Further demographic breakdowns in unemployment show that, while all major groups have experienced substantial increases over this downturn, men, racial and ethnic minorities, and workers with lower levels of schooling continue to get hit particularly hard.
- Unemployment was 15.5% among black workers, 12.4% among Hispanic workers, and 8.8% among white workers (increases of 6.5, 6.1, and 4.4 percentage points, respectively, since the start of the recession).
- Unemployment was 10.5% for men, compared to 8.8% for women (increases of 5.4 and 3.9 percentage points since the start of the recession).
- For workers age 25 and older, unemployment reached 10.9% for high school educated workers and 4.7% for those with a college degree (increases of 6.2 and 2.6 percentage points, respectively, since the start of the recession).
Nominal hourly wages saw a 7 cent increase in May. Nominal hourly wage growth has been slowing since the summer of 2008 and remains low—it grew at a 1.6% annualized rate over the last three months. It grew at 1.9% over the last year, slower than inflation, meaning that real hourly wages have declined over the last year. After falling faster than average hourly wage growth for the first year and a half of the recession, average weekly earnings growth has seen some improvements since last summer, as average hours have improved. Average weekly earnings grew at a 5.3% annualized rate over the last three months.
Temporary help services added 31,000 jobs in May. In other words, just over three-quarters of the 41,000 private sector jobs added in May were temporary help jobs. Furthermore, as mentioned above, 411,000 of the total jobs added in May were temporary Census jobs, meaning there were a total of 442,000 temporary jobs added in May (temporary Census jobs plus jobs in temporary help services). Given that there were a total of 431,000 jobs added, that means there was a net loss of 11,000 permanent jobs in May.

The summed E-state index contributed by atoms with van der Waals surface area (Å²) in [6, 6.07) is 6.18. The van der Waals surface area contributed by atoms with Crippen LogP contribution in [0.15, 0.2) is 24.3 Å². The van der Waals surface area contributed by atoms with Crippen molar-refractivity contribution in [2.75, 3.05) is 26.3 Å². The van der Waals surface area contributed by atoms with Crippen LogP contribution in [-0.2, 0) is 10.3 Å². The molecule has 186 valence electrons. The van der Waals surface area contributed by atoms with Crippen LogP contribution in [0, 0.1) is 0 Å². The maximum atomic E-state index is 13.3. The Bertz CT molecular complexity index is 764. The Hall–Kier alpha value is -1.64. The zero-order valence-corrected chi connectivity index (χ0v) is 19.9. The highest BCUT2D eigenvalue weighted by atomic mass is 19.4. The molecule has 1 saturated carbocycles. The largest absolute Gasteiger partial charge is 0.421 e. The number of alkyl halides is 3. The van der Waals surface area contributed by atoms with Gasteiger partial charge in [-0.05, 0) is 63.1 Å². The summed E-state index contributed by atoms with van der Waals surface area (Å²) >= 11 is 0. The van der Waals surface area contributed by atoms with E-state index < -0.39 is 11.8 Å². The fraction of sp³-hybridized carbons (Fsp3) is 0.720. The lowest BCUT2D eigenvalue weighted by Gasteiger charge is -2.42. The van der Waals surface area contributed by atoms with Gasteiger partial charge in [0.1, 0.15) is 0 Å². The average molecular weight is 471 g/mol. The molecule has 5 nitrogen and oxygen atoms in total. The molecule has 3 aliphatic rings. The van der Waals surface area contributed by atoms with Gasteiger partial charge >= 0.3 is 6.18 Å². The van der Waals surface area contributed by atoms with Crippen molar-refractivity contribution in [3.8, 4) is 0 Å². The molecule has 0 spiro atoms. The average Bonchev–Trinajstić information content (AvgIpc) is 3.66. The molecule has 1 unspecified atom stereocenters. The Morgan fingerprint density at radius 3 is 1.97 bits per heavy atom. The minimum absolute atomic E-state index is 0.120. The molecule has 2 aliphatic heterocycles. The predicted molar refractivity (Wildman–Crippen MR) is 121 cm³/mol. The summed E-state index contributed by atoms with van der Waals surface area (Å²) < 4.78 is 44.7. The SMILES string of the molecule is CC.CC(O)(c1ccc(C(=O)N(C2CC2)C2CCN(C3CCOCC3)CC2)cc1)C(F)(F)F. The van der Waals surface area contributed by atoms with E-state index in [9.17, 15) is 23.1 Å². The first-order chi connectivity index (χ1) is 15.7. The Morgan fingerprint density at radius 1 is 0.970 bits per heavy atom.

Construction saw a loss of 35,000 jobs, mostly in nonresidential. Retail trade lost 6,600 jobs in May after adding an average of 16,100 per month for the previous three months. Manufacturing, on the other hand, added 29,000 jobs, its fifth straight month of gains, with durable goods manufacturing adding 34,000 and non-durable losing 5,000. Of the 495,000 private-sector jobs that have been added since last December, a quarter of them have been in durable goods manufacturing. Leisure and hospitality added 2,000 jobs in May, after adding an average of 27,000 for the previous three months. Health care added 8,000 jobs in May, after adding an average of 21,200 for the previous three months.
While now adding rather than losing jobs, the labor market remains 7.4 million payroll jobs below where it was at the start of the recession in December 2007. And this number understates the size of the gap in the labor market by failing to take into account the fact that simply to keep up with the growth in the working-age population, the labor market should have added around 3 million jobs since December 2007. This means the labor market is now roughly 10.4 million jobs below what would restore the pre-recession unemployment rate (5.0% in December 2007), and without the 564,000 temporary workers currently on Census payrolls, the gap would be 11 million. To put this all in perspective, consider the following: in the boom of the late 1990s, the fastest y
ear of employment growth was 2.6% in 1998. If we could achieve that same extremely strong level of growth from this point forward, we would still not get down to pre-recession unemployment rates until January 2015.
In sum, this was a disappointing report, and it underlines the weakness of the recovery. Excluding temporary Census hiring, the labor market added 20,000 jobs, not even enough to keep up with the growth in the working-age population. The hole in the labor market is staggering, unemployment remains near 10%, and long-term unemployment continues to break records. The economic case for additional government action to generate employment is clear, and should include aid to the long-term unemployed and fiscal relief for state and local governments.
—Research assistance from Kathryn Edwards and Andrew Green